• Learn to listen with humility. During our party’s founding, we had the opportunity to walk the country, knock on the doors of hundreds of homes, and have conversations in parks and university classrooms. Thousands of people opened their homes to us, inviting us to eat with their families, visit their schools, their churches, and their community projects, and to share their anguish and sadness with us so that we could better understand their dreams. Some were skeptical, and others plainly refused to engage. These people demonstrated the discontent and disconnection that citizens have with politics in our country. We learned to actively listen and — with humility —  to avoid repeating the mistakes that caused their political rejection in the first place. Sometimes, the harshest critics are the best advisors. Wisdom from grassroots leaders was fundamental to really understand what communities are going through and how a party like ours can represent their hope and help in practical ways.
  • Define yourself, but not in opposition to others. In our particular case, most of the party founders were part of the post-war generation; we felt the need to do something to reweave society. The Peace Accords were signed in 1992, and we firmly believe that the schemes and narratives that have shaped political life in recent decades are no longer valid and that a tone that fosters division and sterile opposition is not a viable option for our country anymore. Even though we were born at a time when our principles were in stark contrast with those of the ruling political parties, we refused to be defined solely as an opposition party. This is only a circumstantial definition that does not represent who we want to be. We want to be an alternative for those who believe that decent, sensitive, humane politics are possible. This implies a series of non-negotiable principles, like freedom, transparency and respect for diversity that we live by, that are our essence.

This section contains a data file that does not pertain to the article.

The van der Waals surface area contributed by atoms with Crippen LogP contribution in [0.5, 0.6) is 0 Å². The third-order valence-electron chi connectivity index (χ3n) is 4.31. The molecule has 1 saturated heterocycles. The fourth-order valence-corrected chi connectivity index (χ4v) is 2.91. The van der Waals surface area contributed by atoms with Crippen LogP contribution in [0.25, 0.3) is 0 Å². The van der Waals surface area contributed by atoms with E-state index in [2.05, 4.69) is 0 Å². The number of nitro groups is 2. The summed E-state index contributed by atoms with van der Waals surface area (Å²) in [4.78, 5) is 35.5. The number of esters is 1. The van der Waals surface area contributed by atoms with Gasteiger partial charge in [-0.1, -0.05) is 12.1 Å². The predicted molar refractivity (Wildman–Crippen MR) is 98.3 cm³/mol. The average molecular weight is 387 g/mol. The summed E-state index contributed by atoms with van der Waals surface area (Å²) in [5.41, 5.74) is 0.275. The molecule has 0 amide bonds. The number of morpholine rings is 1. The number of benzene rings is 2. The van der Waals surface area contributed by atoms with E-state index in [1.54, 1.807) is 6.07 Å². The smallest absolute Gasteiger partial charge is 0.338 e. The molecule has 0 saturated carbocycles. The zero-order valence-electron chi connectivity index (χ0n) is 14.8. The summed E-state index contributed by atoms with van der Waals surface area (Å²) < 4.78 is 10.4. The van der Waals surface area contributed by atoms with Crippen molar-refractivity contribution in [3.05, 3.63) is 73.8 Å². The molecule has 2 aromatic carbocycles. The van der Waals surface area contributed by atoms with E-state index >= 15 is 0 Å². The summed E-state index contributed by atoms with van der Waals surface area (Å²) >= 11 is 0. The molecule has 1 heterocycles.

• Communicate openly. There were doubts and mistrust coming from those who no longer believed in politics, who were tired of only being acknowledged every three or five years when politicians needed their vote. We made a fundamental agreement when we founded the party: we would not make false promises. Such illusions and disappointments would only have resulted in more apathy. We were honest, with ourselves, with each other, and with whomever we reached out to for support. This openness is refreshing in politics and can carry you far.
  • On a personal note: build a good support system and take time to care for yourself. This undertaking has been by far the most difficult thing I’ve ever done — and most of my colleagues would agree. It is tough. You will lose weekends. You will miss family events. You will be exhausted and drained. And you cannot do it alone.

While only party colleagues can truly understand the real dimension of what each of us is going through, it is key that you rely on support from friends and family. If they also believe in your cause and they politically support you, that is a bonus.

Spoiler alert: We created the party in 2019. The pandemic fell upon us and we had to organize elections and recruit candidates remotely. We ran for Congress and municipalities. We now have one member in Congress (and his alternate) and one representative in the capital’s Municipal Council who make us proud every day and remind us that it is all worth it. 

To truly change the way politics have been done and really address the issues that our societies currently face, our generation must get involved in politics and embody what political parties represent today: a platform of shared causes and a willingness to set aside our differences to work together on advocating and advancing these causes.

It is our time.

This is a collaboration between GEN-ZiNE and Driving Change. 

Driving Change